District Story Guidelines - What Makes A Good Story?
Who? What? When? Where? Why?
-> Readers love to hear about good things happening in schools – this means everything from profiles on students, to
school-wide successes, to programmatic or curriculum improvements.
-> Stories that take readers into the classroom are often more interesting than stories that simply state facts.
The more you can paint a picture or set a scene, the more likely you are to get the reader’s interest.
-> Stories about individual students are usually
popular, but especially so if they can be tied to a school-wide
trend or positive event/happening.
-> Consider stories about staff, as well – not just
teachers, but bus drivers, secretaries, etc. –
who make a difference in students’ lives.
-> Stories that highlight things that are unusual,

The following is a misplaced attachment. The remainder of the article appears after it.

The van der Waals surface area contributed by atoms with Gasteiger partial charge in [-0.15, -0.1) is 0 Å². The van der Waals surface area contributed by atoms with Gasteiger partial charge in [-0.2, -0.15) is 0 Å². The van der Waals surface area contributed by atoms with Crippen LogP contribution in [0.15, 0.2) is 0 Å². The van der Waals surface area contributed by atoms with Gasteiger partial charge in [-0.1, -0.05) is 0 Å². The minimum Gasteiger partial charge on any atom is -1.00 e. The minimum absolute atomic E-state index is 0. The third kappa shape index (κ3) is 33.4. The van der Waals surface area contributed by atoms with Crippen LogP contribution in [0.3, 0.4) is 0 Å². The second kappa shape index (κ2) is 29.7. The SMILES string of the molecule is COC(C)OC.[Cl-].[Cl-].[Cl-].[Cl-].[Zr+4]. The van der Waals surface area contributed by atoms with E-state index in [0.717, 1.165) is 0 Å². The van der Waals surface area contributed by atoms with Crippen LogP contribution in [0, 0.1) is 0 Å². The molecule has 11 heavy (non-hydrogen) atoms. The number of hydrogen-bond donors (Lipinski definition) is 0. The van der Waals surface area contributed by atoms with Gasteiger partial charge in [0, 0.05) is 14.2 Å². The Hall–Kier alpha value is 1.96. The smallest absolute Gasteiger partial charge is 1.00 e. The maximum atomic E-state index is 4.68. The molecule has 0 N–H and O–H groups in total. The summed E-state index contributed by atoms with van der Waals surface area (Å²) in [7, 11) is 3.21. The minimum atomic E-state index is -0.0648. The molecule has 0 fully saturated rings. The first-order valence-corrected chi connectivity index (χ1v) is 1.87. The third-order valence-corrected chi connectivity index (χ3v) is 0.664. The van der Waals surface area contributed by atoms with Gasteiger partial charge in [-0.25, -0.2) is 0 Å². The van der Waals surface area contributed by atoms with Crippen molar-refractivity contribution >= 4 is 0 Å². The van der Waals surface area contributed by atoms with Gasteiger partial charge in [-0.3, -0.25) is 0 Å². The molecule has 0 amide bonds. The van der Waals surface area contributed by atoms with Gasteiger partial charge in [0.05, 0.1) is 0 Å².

innovative, or new are always more interesting than stories that
simply feature routine events. For example, stories about the annual
field trip to a local pumpkin patch are not
nearly as interesting as stories about a new or creative project that
students are doing in one of their classes.
-> However, some routine or annual events do merit
coverage because they are part of the school district culture.
The way to make these more interesting is to include quotes from
students who are involved, many who may be
experiencing these for the first time.